Frances gives us permission to be whiny

It’s choir concert week here, so with dress rehearsals and extra practices and two performances, everyone here is TIRED. In addition, Bryan was gone from Monday to Thursday evening. Unrelated, a week or two ago, Micah got the entire ¬†Frances book collection on cd to listen to during quiet time. On it, we have Frances and the New Baby or something of the sort. In that story, the incredibly spoiled Frances has a problem. Because of the new baby, her mother hasn’t had a chance to iron her favorite dress or buy raisins for her oatmeal. She begins by saying, “Things aren’t very good around here anymore, Mother,” and ends by saying she’s going to run away to under the dining room table. So earlier, Emma announced in her whiniest British accent, “Things aren’t very good around here anymore, Mother. I have to hold my brother while you make my food, and I have to do lots of school, and I have to do my own laundry.” I complained like Frances for Isaiah, “I have to wait 15 whole seconds for my milk, I have to be held by my sister instead of by you, Mother, and no one will let me crawl around on the kitchen floor after someone breaks a glass.” Then, Emma looked expectantly at me, and I said, “Things aren’t very good around here anymore, I think I’m going to run away to under the dining room table. There are many, many dishes to wash, and I have to fold several hundred pieces of clothing, in addition, people keep expecting me to make food for them five times a day. Yes, things are not very good around here anymore. I think I shall need a kiss from you, Isaiah.” And he gave me a little baby kiss and made it all better.

So, today, we’ve been imitating Frances and sighing over how things aren’t very good around here anymore, and tomorrow (or tonight when the older ones are at the concert), we will work at making things a bit better around here because even though Frances freed us up to whine a bit while we are tired and it is cloudy and windy and gearing up for our first snow of the season, to stay there is a dangerous thing. We must get up, we must work, we must do the things that are ours to do. And we must remember to be thankful for those things because although there is much to do, it is for the best of reasons: children, food, books, education, clothing. These are undoubtedly somethings for which to give thanks.

Tell me in your best British accent. Are things good around where you’re at?

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A Nice Relaxing Way to End the Evening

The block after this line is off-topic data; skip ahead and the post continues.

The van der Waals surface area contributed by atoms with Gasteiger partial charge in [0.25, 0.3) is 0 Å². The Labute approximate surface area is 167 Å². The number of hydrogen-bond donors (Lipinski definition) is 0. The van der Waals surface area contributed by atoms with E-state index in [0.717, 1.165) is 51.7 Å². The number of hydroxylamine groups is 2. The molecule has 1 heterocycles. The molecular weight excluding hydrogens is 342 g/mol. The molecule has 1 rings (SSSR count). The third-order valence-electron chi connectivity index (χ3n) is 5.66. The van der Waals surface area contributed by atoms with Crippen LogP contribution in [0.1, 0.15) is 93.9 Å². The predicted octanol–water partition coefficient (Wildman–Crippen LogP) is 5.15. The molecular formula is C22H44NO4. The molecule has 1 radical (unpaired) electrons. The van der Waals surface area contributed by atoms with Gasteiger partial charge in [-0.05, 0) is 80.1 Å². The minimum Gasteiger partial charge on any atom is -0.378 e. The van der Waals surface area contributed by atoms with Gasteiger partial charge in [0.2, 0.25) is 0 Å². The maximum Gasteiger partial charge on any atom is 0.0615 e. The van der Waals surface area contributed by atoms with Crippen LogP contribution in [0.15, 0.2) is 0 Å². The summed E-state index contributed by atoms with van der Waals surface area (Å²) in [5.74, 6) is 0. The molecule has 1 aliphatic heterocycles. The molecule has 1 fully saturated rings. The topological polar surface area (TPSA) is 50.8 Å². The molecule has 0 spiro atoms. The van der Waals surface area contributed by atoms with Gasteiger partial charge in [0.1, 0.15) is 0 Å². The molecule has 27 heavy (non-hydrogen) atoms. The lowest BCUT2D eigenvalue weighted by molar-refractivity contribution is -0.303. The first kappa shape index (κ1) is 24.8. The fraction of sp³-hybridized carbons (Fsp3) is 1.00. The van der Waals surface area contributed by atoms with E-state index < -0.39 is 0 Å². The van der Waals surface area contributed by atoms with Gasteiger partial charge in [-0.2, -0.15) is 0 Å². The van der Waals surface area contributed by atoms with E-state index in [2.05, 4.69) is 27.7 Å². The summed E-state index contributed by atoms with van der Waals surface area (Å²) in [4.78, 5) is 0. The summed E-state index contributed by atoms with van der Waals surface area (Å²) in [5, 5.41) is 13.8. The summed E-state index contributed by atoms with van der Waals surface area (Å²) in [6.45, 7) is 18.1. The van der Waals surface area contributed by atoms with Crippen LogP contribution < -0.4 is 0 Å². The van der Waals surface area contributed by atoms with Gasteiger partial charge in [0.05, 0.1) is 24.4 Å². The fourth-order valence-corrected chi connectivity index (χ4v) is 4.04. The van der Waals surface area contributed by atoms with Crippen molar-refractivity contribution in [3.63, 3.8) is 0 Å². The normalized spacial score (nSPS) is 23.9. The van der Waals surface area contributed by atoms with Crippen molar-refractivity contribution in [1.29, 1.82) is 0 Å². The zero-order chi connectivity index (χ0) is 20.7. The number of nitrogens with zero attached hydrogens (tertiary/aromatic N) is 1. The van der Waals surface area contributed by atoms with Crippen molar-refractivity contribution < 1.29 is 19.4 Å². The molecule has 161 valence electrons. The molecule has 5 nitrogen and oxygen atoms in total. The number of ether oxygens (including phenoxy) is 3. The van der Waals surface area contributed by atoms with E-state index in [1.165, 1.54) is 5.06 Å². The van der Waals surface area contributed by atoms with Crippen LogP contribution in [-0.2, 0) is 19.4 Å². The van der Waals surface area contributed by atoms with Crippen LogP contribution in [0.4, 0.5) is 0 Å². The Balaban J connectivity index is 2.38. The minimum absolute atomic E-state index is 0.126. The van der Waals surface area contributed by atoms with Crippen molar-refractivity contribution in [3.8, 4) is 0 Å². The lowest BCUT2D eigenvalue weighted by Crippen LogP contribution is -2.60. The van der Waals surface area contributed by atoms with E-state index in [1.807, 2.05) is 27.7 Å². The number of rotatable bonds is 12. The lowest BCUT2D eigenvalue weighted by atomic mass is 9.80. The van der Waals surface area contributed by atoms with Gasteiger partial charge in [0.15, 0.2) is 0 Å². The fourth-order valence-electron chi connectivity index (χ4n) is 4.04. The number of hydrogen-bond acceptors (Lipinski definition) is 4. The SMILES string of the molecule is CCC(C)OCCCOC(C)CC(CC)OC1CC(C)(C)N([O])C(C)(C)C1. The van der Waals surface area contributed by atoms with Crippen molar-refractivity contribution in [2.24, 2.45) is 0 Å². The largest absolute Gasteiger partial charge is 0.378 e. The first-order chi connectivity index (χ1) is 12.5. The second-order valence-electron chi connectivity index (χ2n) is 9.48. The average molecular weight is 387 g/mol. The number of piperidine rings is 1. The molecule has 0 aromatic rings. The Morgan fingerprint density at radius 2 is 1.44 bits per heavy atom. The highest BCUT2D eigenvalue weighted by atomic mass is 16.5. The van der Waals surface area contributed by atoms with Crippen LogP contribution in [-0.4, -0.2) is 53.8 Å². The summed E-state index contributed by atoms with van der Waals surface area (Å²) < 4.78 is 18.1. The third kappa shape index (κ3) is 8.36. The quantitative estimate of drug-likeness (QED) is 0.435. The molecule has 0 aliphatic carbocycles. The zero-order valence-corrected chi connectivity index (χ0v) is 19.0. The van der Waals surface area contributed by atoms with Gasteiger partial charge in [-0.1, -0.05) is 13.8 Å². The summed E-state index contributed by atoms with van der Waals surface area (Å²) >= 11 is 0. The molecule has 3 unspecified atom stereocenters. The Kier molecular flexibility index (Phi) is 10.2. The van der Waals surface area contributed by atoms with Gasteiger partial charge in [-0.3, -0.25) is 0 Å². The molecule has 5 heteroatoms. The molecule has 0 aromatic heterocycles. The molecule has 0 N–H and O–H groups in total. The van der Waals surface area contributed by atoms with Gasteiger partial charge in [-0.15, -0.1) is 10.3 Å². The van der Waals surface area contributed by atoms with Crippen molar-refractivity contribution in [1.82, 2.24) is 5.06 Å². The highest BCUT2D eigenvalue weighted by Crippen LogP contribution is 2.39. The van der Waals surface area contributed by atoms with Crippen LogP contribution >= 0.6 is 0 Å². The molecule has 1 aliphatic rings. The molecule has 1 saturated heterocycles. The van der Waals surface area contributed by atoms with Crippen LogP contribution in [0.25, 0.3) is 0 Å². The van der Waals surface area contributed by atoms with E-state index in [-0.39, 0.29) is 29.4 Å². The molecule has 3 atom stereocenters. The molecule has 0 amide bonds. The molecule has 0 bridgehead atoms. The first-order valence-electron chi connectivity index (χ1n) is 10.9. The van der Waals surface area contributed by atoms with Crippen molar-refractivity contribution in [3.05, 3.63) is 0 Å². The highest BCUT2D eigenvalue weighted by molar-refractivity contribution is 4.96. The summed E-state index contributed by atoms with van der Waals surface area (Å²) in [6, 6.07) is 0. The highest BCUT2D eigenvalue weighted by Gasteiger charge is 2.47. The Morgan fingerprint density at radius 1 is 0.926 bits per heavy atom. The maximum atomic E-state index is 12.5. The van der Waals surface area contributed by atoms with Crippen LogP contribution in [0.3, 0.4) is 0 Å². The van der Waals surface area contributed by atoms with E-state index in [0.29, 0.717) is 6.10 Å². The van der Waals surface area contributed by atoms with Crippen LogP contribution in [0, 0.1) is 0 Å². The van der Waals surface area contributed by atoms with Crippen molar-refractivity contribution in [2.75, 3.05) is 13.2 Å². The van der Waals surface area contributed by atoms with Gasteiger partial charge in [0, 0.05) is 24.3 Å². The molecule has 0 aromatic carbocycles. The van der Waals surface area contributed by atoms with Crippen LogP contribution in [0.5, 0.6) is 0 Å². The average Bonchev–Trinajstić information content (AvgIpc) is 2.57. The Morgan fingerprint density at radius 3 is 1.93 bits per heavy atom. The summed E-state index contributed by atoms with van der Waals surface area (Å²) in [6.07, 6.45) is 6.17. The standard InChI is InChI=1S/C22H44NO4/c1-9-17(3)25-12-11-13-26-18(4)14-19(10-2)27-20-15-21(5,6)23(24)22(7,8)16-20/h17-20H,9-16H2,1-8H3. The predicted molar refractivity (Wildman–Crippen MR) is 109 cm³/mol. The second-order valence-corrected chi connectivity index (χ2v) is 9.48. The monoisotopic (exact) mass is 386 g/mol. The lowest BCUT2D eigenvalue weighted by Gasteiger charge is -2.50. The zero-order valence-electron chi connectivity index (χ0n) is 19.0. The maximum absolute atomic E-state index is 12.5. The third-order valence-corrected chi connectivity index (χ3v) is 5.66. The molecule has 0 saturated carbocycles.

One of the most perfect ways to end the day is to take a walk in the evening. The night is cool and still. If it’s early enough, you can see the sunset. I love it. Or I did. Until this summer.
It was then that our nightly walks turned treacherous as legions of frogs and toads descended on our sidewalks in an attempt to warm their cold blooded bodies. I don’t know if it was the overly warm summer or the overly wet spring, but never have I seen such multitudes of amphibious creatures.

Hardly a block could be walked without unwelcome nocturnal creatures hopping under your feet. I lived in mortal fear of one hopping into my leg, or worse, stepping on one and hearing an unfortunate squish.

This led to a new cadence on our walks, instead of steady stepping, we would walk, pause, investigate a shadow, determine the best course around it, and then cautiously step past. No route near our home was hop free. I had to start using my phone as a flashlight to investigate.

This all would have been made simpler if frogs and toads had some modicum of intelligence and a predictable pattern of behavior, but no. Obviously, we were larger than they and could easily crush them. Beyond this, they are not camouflaged on the sidewalk. It would behoove them well to flee ahead of us in terror, but alas, only some would hop away while others like overly tired toddlers who want screen time held their ground. If they would just choose to either freeze or hop every time, it would have been extremely helpful. But that was asking too much, apparently.

Sometimes Emma would bring a stick along to shoo them out of the way, but it seemed to only make their behavior more erratic. Also, the thought of touching them with a stick grosses me out.

This is all to say that, although I probably won’t give up my evening walks until it gets too chilly for them (thankfully, not having a coat as I do, all amphibious creatures seem to have hibernated for the winter), treadmills do have their advantages.

Are you also skittish like a little girl?

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Identifying learning gaps

Some people get very worried when people homeschool their children that the children will have learning gaps. I think we all have learning gaps. I was in my 30s before I learned that dilemma didn’t have an n in it, something I learned incorrectly at public school. Beside that, things keep changing. Pluto is/is not a planet depending on who you talk to. I guess there’s a Southern Ocean now? The whole of Eastern Europe switched up AFTER we all memorized the USSR stuff. We always need to keep learning.

However, a great way to catch learning gaps is by simply talking with your children. For example:

Micah has his money bank in the school room and pulls out a dollar bill.

“Who’s that?”

“George Washington.”

“What’s he doing on my money?”

“He’s a president.”

“Does he live a long way from my house?”

“He’s dead.”